You Should Never Meet Your Heroes?

Billy HNH 2

They say you should never meet your heroes.

Whoever said that must have had crap heroes.

Today I met Billy Bragg for the first time and he was brilliant, a lovely bloke. It’s 32 years since I first heard him crackling out of an old Dansette singing ‘The Milkman Of Human Kindness’, and during that time, like many people from my generation, I’ve been moved and inspired by his songs and his politics in equal measure.

It’s hard to underestimate the impact he had in the 1980’s. To us second generation Punks, who picked up the records in 1983/4, it was hard without a band. Acoustic guitars were for hippies and 1960’s throwbacks, yet without a band an electric guitar sounded, well, just lonely and wrong.

Then along came Billy.

That heavily-reverbed electric guitar coupled with a keen eye and an ear for lyrical one-liners made him our Dylan. His speaking out on issues of the day made us sit up and listen and THINK, much underestimated attributes in a songwriter.

To say he inspired is almost to belittle his impact. In fact it took me five years to work out you could sing a song on your own without it being in a Barking accent! But then I wasn’t alone in that. I still hear people covering his songs wrestling with the vowels because they can’t detach him fully from them. The mark of a great song-smith.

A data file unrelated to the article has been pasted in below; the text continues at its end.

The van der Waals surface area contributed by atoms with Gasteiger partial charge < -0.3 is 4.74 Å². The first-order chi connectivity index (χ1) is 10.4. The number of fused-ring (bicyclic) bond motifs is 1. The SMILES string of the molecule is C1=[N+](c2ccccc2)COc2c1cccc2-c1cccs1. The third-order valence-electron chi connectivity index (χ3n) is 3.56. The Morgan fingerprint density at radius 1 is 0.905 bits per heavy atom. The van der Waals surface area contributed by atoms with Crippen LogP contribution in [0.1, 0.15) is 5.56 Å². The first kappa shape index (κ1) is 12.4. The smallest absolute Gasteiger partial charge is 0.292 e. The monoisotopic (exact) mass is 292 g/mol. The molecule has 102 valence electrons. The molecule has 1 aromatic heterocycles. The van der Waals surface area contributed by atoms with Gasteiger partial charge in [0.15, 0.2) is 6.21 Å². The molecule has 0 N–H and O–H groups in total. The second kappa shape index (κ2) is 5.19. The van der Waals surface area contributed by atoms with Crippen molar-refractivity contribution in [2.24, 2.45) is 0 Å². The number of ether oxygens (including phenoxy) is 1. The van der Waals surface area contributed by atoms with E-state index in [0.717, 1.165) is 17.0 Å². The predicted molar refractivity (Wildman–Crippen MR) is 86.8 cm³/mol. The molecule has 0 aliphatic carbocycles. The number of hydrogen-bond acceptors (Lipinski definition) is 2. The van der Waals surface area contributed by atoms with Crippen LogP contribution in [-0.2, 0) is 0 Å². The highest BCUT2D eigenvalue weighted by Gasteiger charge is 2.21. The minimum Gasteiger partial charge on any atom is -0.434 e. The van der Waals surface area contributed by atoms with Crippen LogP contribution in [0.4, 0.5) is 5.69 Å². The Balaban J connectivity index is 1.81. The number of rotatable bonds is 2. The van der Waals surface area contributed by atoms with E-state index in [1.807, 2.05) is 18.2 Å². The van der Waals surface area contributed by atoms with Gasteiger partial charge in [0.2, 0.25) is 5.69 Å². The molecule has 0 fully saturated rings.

Anyway. Fast forward thirty years and we share a bill at the Hope Not Hate event in Manchester, celebrating the life and work of Jo Cox MP. He borrows my guitar to play his set, has time for everyone, sings amazing songs, talks passionately about music and politics and our role in the struggle right now. Every bit the bloke you’d want him to be.

As we meet, under black skies and pounding rain in a rapidly flooding field, I say:

“Not the most salubrious of surroundings to meet you in Billy, but hello.”

He replies:

“No, this is perfect. We’re out here singing for the cause. Woody Guthrie never played a plush venue in his life. Every gig he did was in a field, or on a picket line or somewhere. It’s fitting that we meet here, two people carrying on his work.”

You should never meet your heroes?




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